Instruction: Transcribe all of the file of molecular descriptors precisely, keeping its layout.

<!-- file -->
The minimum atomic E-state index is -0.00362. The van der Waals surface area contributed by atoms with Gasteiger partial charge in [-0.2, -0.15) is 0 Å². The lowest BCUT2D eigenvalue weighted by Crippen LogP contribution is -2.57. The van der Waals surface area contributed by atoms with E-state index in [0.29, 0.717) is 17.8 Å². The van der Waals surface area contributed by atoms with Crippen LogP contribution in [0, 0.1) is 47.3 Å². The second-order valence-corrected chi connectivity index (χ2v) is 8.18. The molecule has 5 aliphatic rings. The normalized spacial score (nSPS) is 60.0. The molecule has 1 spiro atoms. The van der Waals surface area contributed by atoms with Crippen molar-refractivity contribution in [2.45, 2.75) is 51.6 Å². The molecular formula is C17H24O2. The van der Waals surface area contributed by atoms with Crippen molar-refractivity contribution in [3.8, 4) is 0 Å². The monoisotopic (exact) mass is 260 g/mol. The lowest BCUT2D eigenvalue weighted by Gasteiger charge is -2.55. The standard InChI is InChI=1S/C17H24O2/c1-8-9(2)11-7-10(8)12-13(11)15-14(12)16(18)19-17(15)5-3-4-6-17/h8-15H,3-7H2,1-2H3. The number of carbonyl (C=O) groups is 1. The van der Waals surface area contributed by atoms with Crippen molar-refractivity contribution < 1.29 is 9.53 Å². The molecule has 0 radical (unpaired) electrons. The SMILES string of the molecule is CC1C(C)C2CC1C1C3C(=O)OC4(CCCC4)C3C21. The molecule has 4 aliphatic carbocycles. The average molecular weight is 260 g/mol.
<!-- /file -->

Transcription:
The minimum atomic E-state index is -0.00362. The van der Waals surface area contributed by atoms with Gasteiger partial charge in [-0.2, -0.15) is 0 Å². The lowest BCUT2D eigenvalue weighted by Crippen LogP contribution is -2.57. The van der Waals surface area contributed by atoms with E-state index in [0.29, 0.717) is 17.8 Å². The van der Waals surface area contributed by atoms with Crippen LogP contribution in [0, 0.1) is 47.3 Å². The second-order valence-corrected chi connectivity index (χ2v) is 8.18. The molecule has 5 aliphatic rings. The normalized spacial score (nSPS) is 60.0. The molecule has 1 spiro atoms. The van der Waals surface area contributed by atoms with Crippen molar-refractivity contribution in [2.45, 2.75) is 51.6 Å². The molecular formula is C17H24O2. The van der Waals surface area contributed by atoms with Crippen molar-refractivity contribution in [3.8, 4) is 0 Å². The monoisotopic (exact) mass is 260 g/mol. The lowest BCUT2D eigenvalue weighted by Gasteiger charge is -2.55. The standard InChI is InChI=1S/C17H24O2/c1-8-9(2)11-7-10(8)12-13(11)15-14(12)16(18)19-17(15)5-3-4-6-17/h8-15H,3-7H2,1-2H3. The number of carbonyl (C=O) groups is 1. The van der Waals surface area contributed by atoms with Crippen molar-refractivity contribution < 1.29 is 9.53 Å². The molecule has 0 radical (unpaired) electrons. The SMILES string of the molecule is CC1C(C)C2CC1C1C3C(=O)OC4(CCCC4)C3C21. The molecule has 4 aliphatic carbocycles. The average molecular weight is 260 g/mol.